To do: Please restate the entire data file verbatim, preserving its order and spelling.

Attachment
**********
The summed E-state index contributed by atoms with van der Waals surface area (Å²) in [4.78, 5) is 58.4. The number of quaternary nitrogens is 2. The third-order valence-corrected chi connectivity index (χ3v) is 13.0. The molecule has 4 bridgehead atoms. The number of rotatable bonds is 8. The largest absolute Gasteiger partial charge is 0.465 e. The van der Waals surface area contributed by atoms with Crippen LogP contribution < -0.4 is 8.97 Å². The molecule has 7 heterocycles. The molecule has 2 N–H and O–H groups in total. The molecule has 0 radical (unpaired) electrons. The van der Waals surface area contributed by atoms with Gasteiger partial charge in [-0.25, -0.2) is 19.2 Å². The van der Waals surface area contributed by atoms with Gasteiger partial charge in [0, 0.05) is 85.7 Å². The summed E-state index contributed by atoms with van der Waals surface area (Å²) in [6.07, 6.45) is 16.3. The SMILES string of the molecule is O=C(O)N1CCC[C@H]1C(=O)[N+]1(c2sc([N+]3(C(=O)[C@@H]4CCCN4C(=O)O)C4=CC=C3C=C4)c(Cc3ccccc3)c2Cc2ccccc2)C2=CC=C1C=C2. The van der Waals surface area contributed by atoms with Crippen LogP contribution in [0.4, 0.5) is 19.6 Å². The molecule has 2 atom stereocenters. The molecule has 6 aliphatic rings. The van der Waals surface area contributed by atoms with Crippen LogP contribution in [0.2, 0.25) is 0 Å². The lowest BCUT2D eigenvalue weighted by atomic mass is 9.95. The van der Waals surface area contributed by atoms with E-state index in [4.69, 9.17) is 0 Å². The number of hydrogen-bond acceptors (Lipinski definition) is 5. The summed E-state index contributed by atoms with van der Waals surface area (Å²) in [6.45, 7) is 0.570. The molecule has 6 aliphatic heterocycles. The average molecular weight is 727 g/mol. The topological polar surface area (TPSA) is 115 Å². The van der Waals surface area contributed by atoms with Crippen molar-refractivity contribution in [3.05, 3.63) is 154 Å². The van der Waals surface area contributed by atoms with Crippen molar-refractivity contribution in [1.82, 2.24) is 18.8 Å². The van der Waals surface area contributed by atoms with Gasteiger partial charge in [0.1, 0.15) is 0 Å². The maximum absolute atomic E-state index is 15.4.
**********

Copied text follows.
The summed E-state index contributed by atoms with van der Waals surface area (Å²) in [4.78, 5) is 58.4. The number of quaternary nitrogens is 2. The third-order valence-corrected chi connectivity index (χ3v) is 13.0. The molecule has 4 bridgehead atoms. The number of rotatable bonds is 8. The largest absolute Gasteiger partial charge is 0.465 e. The van der Waals surface area contributed by atoms with Crippen LogP contribution < -0.4 is 8.97 Å². The molecule has 7 heterocycles. The molecule has 2 N–H and O–H groups in total. The molecule has 0 radical (unpaired) electrons. The van der Waals surface area contributed by atoms with Gasteiger partial charge in [-0.25, -0.2) is 19.2 Å². The van der Waals surface area contributed by atoms with Gasteiger partial charge in [0, 0.05) is 85.7 Å². The summed E-state index contributed by atoms with van der Waals surface area (Å²) in [6.07, 6.45) is 16.3. The SMILES string of the molecule is O=C(O)N1CCC[C@H]1C(=O)[N+]1(c2sc([N+]3(C(=O)[C@@H]4CCCN4C(=O)O)C4=CC=C3C=C4)c(Cc3ccccc3)c2Cc2ccccc2)C2=CC=C1C=C2. The van der Waals surface area contributed by atoms with Crippen LogP contribution in [0.4, 0.5) is 19.6 Å². The molecule has 2 atom stereocenters. The molecule has 6 aliphatic rings. The van der Waals surface area contributed by atoms with Crippen LogP contribution in [0.2, 0.25) is 0 Å². The lowest BCUT2D eigenvalue weighted by atomic mass is 9.95. The van der Waals surface area contributed by atoms with E-state index in [4.69, 9.17) is 0 Å². The number of hydrogen-bond acceptors (Lipinski definition) is 5. The summed E-state index contributed by atoms with van der Waals surface area (Å²) in [6.45, 7) is 0.570. The molecule has 6 aliphatic heterocycles. The average molecular weight is 727 g/mol. The topological polar surface area (TPSA) is 115 Å². The van der Waals surface area contributed by atoms with Crippen molar-refractivity contribution in [3.05, 3.63) is 154 Å². The van der Waals surface area contributed by atoms with Crippen molar-refractivity contribution in [1.82, 2.24) is 18.8 Å². The van der Waals surface area contributed by atoms with Gasteiger partial charge in [0.1, 0.15) is 0 Å². The maximum absolute atomic E-state index is 15.4.